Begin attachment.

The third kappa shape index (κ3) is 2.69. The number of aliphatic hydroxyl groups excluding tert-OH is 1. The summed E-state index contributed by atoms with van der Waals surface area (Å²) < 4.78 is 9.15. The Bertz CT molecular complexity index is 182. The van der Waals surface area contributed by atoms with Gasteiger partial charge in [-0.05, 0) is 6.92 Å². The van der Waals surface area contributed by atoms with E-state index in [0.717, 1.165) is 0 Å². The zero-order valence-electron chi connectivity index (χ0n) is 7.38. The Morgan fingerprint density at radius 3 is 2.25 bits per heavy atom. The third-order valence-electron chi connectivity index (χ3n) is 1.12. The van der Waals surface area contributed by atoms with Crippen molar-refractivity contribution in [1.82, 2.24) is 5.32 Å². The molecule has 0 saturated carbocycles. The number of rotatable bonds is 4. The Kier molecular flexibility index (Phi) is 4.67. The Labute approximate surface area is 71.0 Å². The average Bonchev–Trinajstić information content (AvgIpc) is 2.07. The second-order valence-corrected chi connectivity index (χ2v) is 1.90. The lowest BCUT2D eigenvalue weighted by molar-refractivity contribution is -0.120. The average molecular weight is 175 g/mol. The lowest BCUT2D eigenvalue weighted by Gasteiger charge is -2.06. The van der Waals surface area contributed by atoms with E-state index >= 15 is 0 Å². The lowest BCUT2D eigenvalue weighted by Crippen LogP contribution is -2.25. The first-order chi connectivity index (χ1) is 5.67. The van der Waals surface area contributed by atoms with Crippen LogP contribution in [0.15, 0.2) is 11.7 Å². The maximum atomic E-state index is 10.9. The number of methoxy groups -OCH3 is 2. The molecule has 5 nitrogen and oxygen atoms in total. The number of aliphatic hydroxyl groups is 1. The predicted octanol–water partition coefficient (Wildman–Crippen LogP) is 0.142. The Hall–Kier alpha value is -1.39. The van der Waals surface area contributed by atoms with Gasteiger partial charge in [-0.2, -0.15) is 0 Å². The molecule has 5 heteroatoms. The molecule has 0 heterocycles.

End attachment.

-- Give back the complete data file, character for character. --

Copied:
The third kappa shape index (κ3) is 2.69. The number of aliphatic hydroxyl groups excluding tert-OH is 1. The summed E-state index contributed by atoms with van der Waals surface area (Å²) < 4.78 is 9.15. The Bertz CT molecular complexity index is 182. The van der Waals surface area contributed by atoms with Gasteiger partial charge in [-0.05, 0) is 6.92 Å². The van der Waals surface area contributed by atoms with E-state index in [0.717, 1.165) is 0 Å². The zero-order valence-electron chi connectivity index (χ0n) is 7.38. The Morgan fingerprint density at radius 3 is 2.25 bits per heavy atom. The third-order valence-electron chi connectivity index (χ3n) is 1.12. The van der Waals surface area contributed by atoms with Crippen molar-refractivity contribution in [1.82, 2.24) is 5.32 Å². The molecule has 0 saturated carbocycles. The number of rotatable bonds is 4. The Kier molecular flexibility index (Phi) is 4.67. The Labute approximate surface area is 71.0 Å². The average Bonchev–Trinajstić information content (AvgIpc) is 2.07. The second-order valence-corrected chi connectivity index (χ2v) is 1.90. The lowest BCUT2D eigenvalue weighted by molar-refractivity contribution is -0.120. The average molecular weight is 175 g/mol. The lowest BCUT2D eigenvalue weighted by Gasteiger charge is -2.06. The van der Waals surface area contributed by atoms with E-state index >= 15 is 0 Å². The lowest BCUT2D eigenvalue weighted by Crippen LogP contribution is -2.25. The first-order chi connectivity index (χ1) is 5.67. The van der Waals surface area contributed by atoms with Crippen LogP contribution in [0.15, 0.2) is 11.7 Å². The maximum atomic E-state index is 10.9. The number of methoxy groups -OCH3 is 2. The molecule has 5 nitrogen and oxygen atoms in total. The number of aliphatic hydroxyl groups is 1. The predicted octanol–water partition coefficient (Wildman–Crippen LogP) is 0.142. The Hall–Kier alpha value is -1.39. The van der Waals surface area contributed by atoms with Gasteiger partial charge in [-0.2, -0.15) is 0 Å². The molecule has 5 heteroatoms. The molecule has 0 heterocycles.